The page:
When it comes to teenage pregnancy, it's easy to make an already precarious circumstance worse by haphazardly sharing the news. Take the time to choose your words, keeping in mind the sensitive nature of the subject, and the teetering emotions of your teen. With some careful thought, you can make the process as painless as possible.
Rather than spring this information on your family, tell them you'd like to have a serious discussion and ask them to carve out some dedicated time. Establish a calm atmosphere devoid of distraction. Try your best to pull your own emotions together and keep the focus on your teen. Stay calm and emphasize the fact that your child needs all of the family encouragement and support that she can get. Talk about the reality of today, not about the decisions or events leading up to the pregnancy.
As a parent, you may immediately condemn your parenting skills when you hear your teen is pregnant. The resulting inner turmoil will make it almost impossible to share the news without somehow belittling yourself. Dr. Neil Cannon counsels couples in the Denver area. He says, "Try not to think about an unwanted teen pregnancy as a reflection on you as a person or a parent." While it's tempting to wonder if others will judge you when they hear the news, remind yourself that you are not the focus of the discussion. "Put your ego and pride aside," advises Dr. Cannon. "This is about supporting your child, not worrying about what Aunt Martha might think."
Each family member will process the information through their individual filters. Don't expect everyone to be thrilled right away. But, it doesn't help to expect the worst either. "Recognize the reality of the fact that family and friends will feel and react differently," says Dr. Cannon. "To some people, sex outside of marriage is a sin. To others it is the norm." Allow the emotional flood gates to open, rather than trying to slam them shut. Doing so will provide the family with an opportunity to share rather than immediately argue or shut down when they hear of the pregnancy.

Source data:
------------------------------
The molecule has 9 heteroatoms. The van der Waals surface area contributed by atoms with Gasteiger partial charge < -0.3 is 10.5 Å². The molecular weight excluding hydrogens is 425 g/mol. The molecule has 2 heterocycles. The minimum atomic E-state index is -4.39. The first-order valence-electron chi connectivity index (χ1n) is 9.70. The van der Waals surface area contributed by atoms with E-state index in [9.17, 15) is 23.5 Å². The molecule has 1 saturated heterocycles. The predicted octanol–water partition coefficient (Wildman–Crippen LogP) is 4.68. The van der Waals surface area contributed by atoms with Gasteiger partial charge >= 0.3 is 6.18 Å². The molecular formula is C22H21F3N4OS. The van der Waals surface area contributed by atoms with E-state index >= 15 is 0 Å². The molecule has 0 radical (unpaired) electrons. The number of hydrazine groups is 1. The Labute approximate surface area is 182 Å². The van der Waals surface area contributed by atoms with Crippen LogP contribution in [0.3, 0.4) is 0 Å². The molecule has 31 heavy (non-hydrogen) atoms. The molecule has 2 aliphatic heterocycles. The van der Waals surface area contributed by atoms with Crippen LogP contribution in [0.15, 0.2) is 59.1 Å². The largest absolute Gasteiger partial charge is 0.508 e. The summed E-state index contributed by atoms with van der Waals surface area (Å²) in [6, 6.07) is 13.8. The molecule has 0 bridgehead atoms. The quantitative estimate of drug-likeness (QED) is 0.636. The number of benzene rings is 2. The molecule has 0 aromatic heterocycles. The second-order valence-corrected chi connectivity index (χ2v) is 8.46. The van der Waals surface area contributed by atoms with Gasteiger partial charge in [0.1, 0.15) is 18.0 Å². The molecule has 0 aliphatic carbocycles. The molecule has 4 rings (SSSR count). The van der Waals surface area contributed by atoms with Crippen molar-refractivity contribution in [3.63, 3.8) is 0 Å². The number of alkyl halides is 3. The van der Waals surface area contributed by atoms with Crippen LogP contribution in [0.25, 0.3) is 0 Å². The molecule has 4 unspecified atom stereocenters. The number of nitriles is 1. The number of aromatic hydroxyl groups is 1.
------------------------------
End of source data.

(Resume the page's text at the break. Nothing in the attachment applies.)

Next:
Of course, you are primarily concerned with the well-being of your child and your grandchild. Your hope is that the rest of your family will share this concern, but know that they may not be 100% on board from the start. It may take time to process the news. Dr. Cannon advises, "For some people, including the parents, there will be a sense of loss. Grieve the loss of a virgin white wedding, your child's innocence and, essentially, her teenage experience. Then, move on." Never forget that the end result of this circumstance will largely depend upon the support system around the pregnant teenager.
Before ending the conversation, let them know where you stand and what you expect from them. Emphasize your dedication to your child and the importance of a strong support system. This may not be how you planned your life, but negativity won't create a positive outcome. "This is a great time for some perspective," says Dr. Cannon. "No, this isn't an ideal situation, but you can still take joy in your upcoming grandchild."
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